| Story by Meghan McMahon |
Depending on the day, clouds can be a blessing or a curse.
Clouds, of course, are what deliver the precipitation all life on Earth depends on. And they also make us more comfortable. On a hot day, a large cloud temporarily blocking the sun is as welcome as a cool drink of water. In the winter, a layer of clouds can insulate us, preventing temperatures from dropping.
They add beauty to the world, too. Have you ever seen a breathtaking sunrise or sunset without a cloud in the sky? Probably not, because the clouds are what add the lovely array of colors to these picture-perfect moments.
Sometimes, clouds simply bring us joy. Who hasn’t spent time simply watching the clouds roll by? Or looking for fun shapes hidden within these giant puffballs?
But what is a cloud really? Essentially, clouds are masses of ice crystals or water droplets that are suspended in the sky, according to NASA. Clouds form when air in the sky becomes cooler, causing the water vapor to condense into liquid form.
All clouds contain water vapor, but not all clouds produce rain. Rain occurs when water droplets join together to form larger droplets. When the droplets become large enough, gravity causes them to fall to the ground in the form of rain or, when it’s cold enough, snow, sleet or freezing rain, NASA reports.
On some days, there’s not a cloud in the sky, and that’s a result of the weather too. When an area is experiencing a high-pressure system, air sinks slowly and the air pressure begins to rise, according to the National Weather Service. When this happens, the air warms and there is no condensation that would cause clouds to form.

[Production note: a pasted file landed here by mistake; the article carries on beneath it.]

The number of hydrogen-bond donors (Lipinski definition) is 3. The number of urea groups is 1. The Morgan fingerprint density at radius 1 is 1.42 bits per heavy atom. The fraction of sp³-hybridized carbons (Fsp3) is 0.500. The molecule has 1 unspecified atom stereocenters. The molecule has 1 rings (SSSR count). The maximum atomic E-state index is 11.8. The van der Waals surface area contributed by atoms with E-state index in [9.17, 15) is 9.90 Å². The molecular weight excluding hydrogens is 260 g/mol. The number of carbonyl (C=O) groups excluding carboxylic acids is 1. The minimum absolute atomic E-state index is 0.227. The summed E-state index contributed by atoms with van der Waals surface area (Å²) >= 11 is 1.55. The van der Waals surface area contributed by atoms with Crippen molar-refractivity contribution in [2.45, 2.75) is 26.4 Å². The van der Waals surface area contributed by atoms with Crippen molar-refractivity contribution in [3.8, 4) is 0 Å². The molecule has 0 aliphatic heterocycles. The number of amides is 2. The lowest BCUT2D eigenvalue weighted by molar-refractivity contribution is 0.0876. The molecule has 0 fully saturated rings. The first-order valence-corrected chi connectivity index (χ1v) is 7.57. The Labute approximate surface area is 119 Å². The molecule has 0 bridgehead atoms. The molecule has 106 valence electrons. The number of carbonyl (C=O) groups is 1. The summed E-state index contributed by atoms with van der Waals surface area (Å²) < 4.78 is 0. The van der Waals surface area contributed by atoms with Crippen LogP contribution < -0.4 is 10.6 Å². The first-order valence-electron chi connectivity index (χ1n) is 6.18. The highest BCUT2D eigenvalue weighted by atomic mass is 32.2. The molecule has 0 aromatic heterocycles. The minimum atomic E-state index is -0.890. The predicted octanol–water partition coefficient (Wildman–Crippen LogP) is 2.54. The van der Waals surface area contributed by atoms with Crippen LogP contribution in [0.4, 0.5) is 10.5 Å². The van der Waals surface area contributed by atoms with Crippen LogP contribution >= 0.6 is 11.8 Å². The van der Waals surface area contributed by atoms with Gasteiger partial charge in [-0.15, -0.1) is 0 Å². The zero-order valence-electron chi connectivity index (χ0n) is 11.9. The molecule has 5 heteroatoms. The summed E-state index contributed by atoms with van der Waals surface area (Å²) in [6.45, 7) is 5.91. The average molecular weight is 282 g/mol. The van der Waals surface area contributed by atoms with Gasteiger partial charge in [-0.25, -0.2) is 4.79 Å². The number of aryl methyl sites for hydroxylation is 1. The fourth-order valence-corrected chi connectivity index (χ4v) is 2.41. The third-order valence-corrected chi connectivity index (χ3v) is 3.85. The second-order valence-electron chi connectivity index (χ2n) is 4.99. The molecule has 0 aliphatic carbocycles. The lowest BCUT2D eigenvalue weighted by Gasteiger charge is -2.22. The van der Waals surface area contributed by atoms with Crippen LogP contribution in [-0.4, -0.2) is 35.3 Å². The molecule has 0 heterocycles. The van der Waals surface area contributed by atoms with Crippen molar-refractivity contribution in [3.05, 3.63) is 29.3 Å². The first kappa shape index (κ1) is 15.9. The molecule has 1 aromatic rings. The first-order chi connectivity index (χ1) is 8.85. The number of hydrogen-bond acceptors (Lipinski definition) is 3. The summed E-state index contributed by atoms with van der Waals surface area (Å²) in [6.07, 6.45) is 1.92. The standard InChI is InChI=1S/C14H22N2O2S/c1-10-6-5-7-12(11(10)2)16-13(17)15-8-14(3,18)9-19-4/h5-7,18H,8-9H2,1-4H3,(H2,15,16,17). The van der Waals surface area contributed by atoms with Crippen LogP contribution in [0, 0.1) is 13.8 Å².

When we do see clouds in the sky, they can have many different shapes and appearances. Some are dark and ominous, others are thin and wispy. Still others are big and fluffy. There are 10 main types of clouds, and they are classified by their elevation and their shape and structure, according to the National Oceanic Atmospheric Administration. Based on elevation, clouds are classified as high, mid-level or low. High clouds are 16,500 feet to 45,000 feet above the ground, while mid-level clouds are 6,500 feet to 23,000 feet above ground and low clouds are less than 6,500 feet above ground.
When it comes to the many different kinds of clouds, you may notice that some of the same root words are included in many clouds’ names. That’s because in the early 1800s, an amateur meteorologist named Luke Howard proposed a naming convention for clouds that is the foundation of the classifications that are still used today, according to the National Weather Service. Howard recognized four cloud types and named them using Latin words:
- Cumulus: Heaped or in a pile
- Stratus: In a layer or sheet
- Cirrus: Hairy, curled or thread-like
- Nimbus: Bearing rain
Here is a closer look at the many different types of clouds that add dimension to the sky.